Sunday, July 29, 2007

Krishna of Bangladesh 1

Painting of Kamala Vauki

Thursday, July 12, 2007

Cover of a Play Script: Man is here; Where is Women?

A new short play in Thamil by S.Jeyasankar
with the Translation in English By Lallini Tissaweerasinghe
and designed by S. Nirmalavasan.

Monday, July 09, 2007

Painting of S. Nirmalavasan

Reflections of Reality

Lessons from a replica

Here’s a play that teaches one the importance of creating a positive society.

Photo: G. Moorthy The cast: Out to do away with the ills of society.

The sky is filled with stars and similarly the earth with refugee children ... We love to live in unison both with nature and people…. the introductory song sung by the 20-odd children of Children’s Theatre group of Centre for Experiencing Socio-Cultural Interaction (CESCI) reflected the children’s untainted nature. To enhance their blemish-free qualities, the children who were all draped in two-shades of green were giggling and laughing and took position s and started enacting the children’s drama “Kuthiraikkutti Venumappa.”

They not only voiced their views on children’s nature and societal-evils but also created their own music and sounds suited to their situations not from instruments but with their mouths.
But, the drumbeats that were played occasionally by an artiste were hardly audible.

Briefing the story-line of the play, Sivagnanam Jeyasankar, senior faculty in the Department of Fine Arts, Eastern University, Batticaloa, Sri Lanka, in charge of creative facilitation said that the power of grasping knowledge and skills in childhood years was tremendous.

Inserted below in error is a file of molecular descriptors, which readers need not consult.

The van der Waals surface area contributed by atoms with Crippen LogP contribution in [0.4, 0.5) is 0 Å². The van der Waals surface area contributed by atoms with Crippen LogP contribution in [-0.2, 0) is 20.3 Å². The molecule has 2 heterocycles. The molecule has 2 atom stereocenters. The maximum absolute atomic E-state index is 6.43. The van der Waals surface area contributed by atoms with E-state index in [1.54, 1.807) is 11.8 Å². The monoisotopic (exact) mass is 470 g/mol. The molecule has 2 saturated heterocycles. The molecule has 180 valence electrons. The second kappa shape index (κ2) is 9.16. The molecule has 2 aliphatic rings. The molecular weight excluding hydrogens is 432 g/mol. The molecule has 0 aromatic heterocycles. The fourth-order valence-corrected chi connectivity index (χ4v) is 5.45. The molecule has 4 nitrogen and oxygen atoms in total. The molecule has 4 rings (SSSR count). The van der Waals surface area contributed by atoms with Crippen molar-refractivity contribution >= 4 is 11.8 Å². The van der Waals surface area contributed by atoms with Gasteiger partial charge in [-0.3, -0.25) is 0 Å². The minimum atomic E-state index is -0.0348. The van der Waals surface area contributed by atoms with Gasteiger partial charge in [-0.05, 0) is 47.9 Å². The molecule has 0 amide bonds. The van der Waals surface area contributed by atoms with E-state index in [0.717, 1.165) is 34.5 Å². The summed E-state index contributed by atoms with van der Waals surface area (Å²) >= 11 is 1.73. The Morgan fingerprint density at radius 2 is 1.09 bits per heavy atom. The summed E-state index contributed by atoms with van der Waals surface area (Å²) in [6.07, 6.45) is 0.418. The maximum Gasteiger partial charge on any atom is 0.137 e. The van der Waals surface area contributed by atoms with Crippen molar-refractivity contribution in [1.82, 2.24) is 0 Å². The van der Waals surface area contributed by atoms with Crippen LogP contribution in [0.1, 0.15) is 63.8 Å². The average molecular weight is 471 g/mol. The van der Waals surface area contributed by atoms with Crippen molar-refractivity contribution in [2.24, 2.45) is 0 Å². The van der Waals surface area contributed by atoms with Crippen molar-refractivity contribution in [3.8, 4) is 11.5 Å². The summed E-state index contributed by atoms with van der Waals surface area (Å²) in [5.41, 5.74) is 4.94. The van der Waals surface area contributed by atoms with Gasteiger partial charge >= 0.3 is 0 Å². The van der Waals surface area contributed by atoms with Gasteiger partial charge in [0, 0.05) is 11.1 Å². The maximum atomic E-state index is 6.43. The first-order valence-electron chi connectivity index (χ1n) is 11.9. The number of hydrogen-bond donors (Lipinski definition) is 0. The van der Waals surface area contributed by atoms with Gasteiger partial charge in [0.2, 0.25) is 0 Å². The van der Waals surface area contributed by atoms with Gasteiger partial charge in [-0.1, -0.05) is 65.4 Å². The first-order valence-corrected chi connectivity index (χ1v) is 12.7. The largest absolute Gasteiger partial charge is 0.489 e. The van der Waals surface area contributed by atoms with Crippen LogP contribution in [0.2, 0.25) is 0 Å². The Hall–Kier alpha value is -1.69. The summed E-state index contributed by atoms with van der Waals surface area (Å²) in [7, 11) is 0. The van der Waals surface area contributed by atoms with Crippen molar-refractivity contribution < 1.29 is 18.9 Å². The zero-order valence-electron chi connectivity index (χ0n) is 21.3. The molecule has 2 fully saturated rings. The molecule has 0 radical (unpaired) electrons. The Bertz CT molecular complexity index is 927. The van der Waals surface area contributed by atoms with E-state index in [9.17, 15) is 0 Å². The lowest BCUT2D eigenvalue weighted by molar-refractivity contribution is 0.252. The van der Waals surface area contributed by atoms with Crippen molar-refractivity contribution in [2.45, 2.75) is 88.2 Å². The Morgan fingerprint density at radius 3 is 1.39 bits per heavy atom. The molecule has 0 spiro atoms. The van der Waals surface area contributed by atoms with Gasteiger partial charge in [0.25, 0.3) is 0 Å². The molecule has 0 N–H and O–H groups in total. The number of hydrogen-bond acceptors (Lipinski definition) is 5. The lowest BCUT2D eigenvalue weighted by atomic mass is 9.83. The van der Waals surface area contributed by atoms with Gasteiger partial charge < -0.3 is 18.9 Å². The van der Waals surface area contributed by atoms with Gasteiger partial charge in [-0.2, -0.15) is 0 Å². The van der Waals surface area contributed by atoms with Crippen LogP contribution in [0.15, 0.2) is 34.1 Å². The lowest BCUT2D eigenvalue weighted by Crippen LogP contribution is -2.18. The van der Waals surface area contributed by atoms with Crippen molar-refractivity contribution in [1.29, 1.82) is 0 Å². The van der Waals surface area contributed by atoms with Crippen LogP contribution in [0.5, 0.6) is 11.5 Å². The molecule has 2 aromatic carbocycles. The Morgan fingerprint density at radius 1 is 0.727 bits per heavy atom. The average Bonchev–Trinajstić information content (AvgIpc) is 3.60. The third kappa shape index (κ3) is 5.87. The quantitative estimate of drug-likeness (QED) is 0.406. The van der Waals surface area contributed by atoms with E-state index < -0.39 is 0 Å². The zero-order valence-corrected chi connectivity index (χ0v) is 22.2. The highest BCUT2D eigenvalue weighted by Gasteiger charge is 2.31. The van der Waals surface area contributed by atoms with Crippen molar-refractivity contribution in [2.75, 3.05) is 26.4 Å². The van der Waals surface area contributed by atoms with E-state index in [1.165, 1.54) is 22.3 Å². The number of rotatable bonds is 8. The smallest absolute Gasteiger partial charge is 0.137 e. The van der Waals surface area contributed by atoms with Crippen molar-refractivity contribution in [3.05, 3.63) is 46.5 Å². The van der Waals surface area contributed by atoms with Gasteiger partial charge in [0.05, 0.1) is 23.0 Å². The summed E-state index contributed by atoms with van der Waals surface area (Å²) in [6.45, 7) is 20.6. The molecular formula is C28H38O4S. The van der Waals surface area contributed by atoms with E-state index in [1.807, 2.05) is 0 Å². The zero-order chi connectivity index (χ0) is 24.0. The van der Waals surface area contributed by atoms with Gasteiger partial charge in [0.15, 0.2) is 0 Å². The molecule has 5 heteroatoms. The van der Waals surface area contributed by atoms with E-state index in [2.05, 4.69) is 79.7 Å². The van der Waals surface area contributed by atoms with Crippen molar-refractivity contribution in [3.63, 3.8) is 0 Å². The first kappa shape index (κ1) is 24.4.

Suppu, the child in the play “Kuthiraikutti Venumappa” inherits insincerity from his father. Suppu reflects the cheating traits of his father all through his life and in the end reaps the consequences of the same. Positive world
The play as such would deal with this issue and create a playful environment for children and parents to think positive in order to lead a happy life, Jeyasankar said.

He said that he motivated the children to come up with their own ideas and thoughts and helped them channel their energy, besides improvising their thoughts and giving shape to their ideas.

The children’s theatre of CESCI had given the village children an opportunity to think, imagine and visualise their words into action in the form of a drama, said M. Shanmugaraja, actor-cum-theatre personality, who took care of the set and costume designing.
Village children
With the Children’s theatre, the CESCI had planned to focus on community development involving village children, he said and added that the Children’s Theatre Group that was formed in April 2007 had completed its first production called “Chipichung” (monster), and the second production was “Kuthiraikkutti Venumappa.”

Shanmugaraja said that they had planned to produce four dramas a year that would be enacted in village schools. “Many elite schools had engaged an exclusive drama teacher as drama would help children in their over-all development. But, who will take care of rural children, especially in Government schools, who are often deprived of pleasant things? The children’s theatre would get involved,” he pointed out.

“We are free from all kinds of dirt found in society. But, unwillingly we become a party to it or become a part of it. This is what we highlight in the play,” said P. Meena, a Std. IX student.
The play has a lesson for parents that they should behave better for the sake of their children, who invariably imbibe qualities good and bad from their parents. Besides, the play also concentrates on the prevailing social evils, such as dowry harassment and greed, said P. Nivetha, a Std. VIII student.

Jeyasankar is here for a children’s theatre workshop, produced in association with CESCI, involving kids from the villages of Kadavur, Vemparali, Kancharampeattai and Chathirappatti near Madurai.

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